Transgender rights in Argentina
Transgender and travesti rights in Argentina have been lauded by many as some of the world's most progressive. The country "has one of the world's most comprehensive transgender rights laws": its Gender Identity Law, passed in 2012, made Argentina the "only country that allows people to change their gender identities without facing barriers such as hormone therapy, surgery or psychiatric diagnosis that labels them as having an abnormality". In 2015, the World Health Organization cited Argentina as an exemplary country for providing transgender rights. Leading transgender activists include Lohana Berkins, Diana Sacayán, Mariela Muñoz, María Belén Correa, Marlene Wayar, Claudia Pía Baudracco, Susy Shock and Lara Bertolini.
In 1997, Asociación de Lucha por la Identidad Travesti-Transsexual was created to defend the rights of transgender people. One of its first victories came in 2006 when the Supreme Court overturned a lower court's ruling that had stated that transgender people did not have a legal right to organize and campaign for their rights.
In 2007, the Supreme Court ruled that a 17-year-old had the legal right to go through the sex change process and have her legal documents changed to reflect the operation.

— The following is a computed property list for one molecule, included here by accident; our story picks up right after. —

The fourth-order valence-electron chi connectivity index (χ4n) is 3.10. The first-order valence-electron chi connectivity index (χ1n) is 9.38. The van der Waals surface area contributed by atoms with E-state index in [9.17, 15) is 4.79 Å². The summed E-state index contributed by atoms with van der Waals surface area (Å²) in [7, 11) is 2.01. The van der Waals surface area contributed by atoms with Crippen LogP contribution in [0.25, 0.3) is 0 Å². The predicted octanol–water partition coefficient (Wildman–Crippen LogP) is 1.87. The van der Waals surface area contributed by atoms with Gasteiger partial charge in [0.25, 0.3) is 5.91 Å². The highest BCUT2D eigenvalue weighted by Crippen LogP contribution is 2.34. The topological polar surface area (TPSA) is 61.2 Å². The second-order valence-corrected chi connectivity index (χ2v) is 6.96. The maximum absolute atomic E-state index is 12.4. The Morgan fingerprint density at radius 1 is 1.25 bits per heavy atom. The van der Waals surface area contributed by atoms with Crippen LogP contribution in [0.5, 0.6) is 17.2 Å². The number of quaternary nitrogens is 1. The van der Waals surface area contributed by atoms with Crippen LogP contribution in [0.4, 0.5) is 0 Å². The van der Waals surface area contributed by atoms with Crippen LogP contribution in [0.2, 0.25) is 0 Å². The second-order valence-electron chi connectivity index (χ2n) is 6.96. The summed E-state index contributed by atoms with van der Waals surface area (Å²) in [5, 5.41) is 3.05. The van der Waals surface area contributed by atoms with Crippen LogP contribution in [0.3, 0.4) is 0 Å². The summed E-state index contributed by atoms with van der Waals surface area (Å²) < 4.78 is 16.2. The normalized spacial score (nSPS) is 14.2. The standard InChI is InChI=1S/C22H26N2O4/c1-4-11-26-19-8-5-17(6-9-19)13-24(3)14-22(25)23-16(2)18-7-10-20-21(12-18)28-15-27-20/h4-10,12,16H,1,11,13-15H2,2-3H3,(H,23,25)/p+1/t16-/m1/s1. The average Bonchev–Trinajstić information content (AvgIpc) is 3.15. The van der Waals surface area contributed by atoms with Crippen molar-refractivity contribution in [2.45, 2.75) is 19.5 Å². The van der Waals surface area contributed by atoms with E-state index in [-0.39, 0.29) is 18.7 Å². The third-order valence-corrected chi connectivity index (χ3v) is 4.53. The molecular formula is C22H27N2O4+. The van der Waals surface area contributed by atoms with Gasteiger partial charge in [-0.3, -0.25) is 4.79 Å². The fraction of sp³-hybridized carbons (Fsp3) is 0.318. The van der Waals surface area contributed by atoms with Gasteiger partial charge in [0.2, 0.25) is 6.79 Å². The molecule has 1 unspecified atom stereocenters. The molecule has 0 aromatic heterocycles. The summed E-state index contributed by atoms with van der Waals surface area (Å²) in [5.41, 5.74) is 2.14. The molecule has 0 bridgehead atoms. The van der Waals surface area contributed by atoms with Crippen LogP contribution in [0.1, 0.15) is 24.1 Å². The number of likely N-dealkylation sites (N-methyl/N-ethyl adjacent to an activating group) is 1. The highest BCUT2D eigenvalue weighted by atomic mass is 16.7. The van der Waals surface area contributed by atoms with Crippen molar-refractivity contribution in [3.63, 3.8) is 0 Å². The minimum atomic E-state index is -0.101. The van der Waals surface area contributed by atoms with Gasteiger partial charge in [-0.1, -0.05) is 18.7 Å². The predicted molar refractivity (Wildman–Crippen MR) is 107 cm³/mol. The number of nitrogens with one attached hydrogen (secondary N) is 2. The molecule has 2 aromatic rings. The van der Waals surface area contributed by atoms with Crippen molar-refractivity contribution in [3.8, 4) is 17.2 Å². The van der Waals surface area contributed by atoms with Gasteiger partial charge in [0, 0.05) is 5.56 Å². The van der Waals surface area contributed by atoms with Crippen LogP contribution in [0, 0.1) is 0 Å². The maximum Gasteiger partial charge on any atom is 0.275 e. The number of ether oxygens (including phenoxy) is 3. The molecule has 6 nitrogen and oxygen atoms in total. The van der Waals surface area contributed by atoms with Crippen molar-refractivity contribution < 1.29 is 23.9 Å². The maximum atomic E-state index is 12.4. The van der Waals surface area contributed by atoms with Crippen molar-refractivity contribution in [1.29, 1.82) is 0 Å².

In 2009, Marcela Romero won the legal right to have her identity changed, and was given an honorary title by the government. She was awarded by the Honorable Congress woman of the year. Romero remains one of the leading advocates for the human rights of transgender people in Argentina.
In 2012, senators unanimously approved the "Gender Law".
In mid-2018, the Santa Fe Province cities of Rosario and Santa Fe announced the incorporation of several trans people to the Historical Reparation program, which gives pensions to victims of the last military dictatorship. Newspaper Página/12 considered that "the action, unprecedented at a national level and throughout Latin America, establishes a new standard in public policies."
On June 18, 2018, a Buenos Aires court sentenced Gabriel David Marino to life imprisonment for the murder of transgender activist Diana Sacayán. For the first time in history, the Argentine Justice acknowledged that the murder was "a hate crime against the travesti identity", known as "travesticide" or "transvesticide" (Spanish: travesticidio; a portmanteau of "travesti" and "homicide"). The ruling was widely celebrated by LGBT activists and has been considered "one more example of the [social] changes underway in Argentina."
On March 1, 2019, trans activist Lara María Bertolini was allowed to change her official sex to the transfeminine non-binary label "travesti femininity" through a judicial ruling that was considered a landmark for the travesti movement. Buenos Aires judge Myriam Cataldi felt that the Gender Identity Law applied to Bertolini's case, citing the law's definition of "gender identity" as: "the internal and individual experience of gender as each person feels it, which may or may not correspond to the sex assigned at birth, including the personal experience of the body."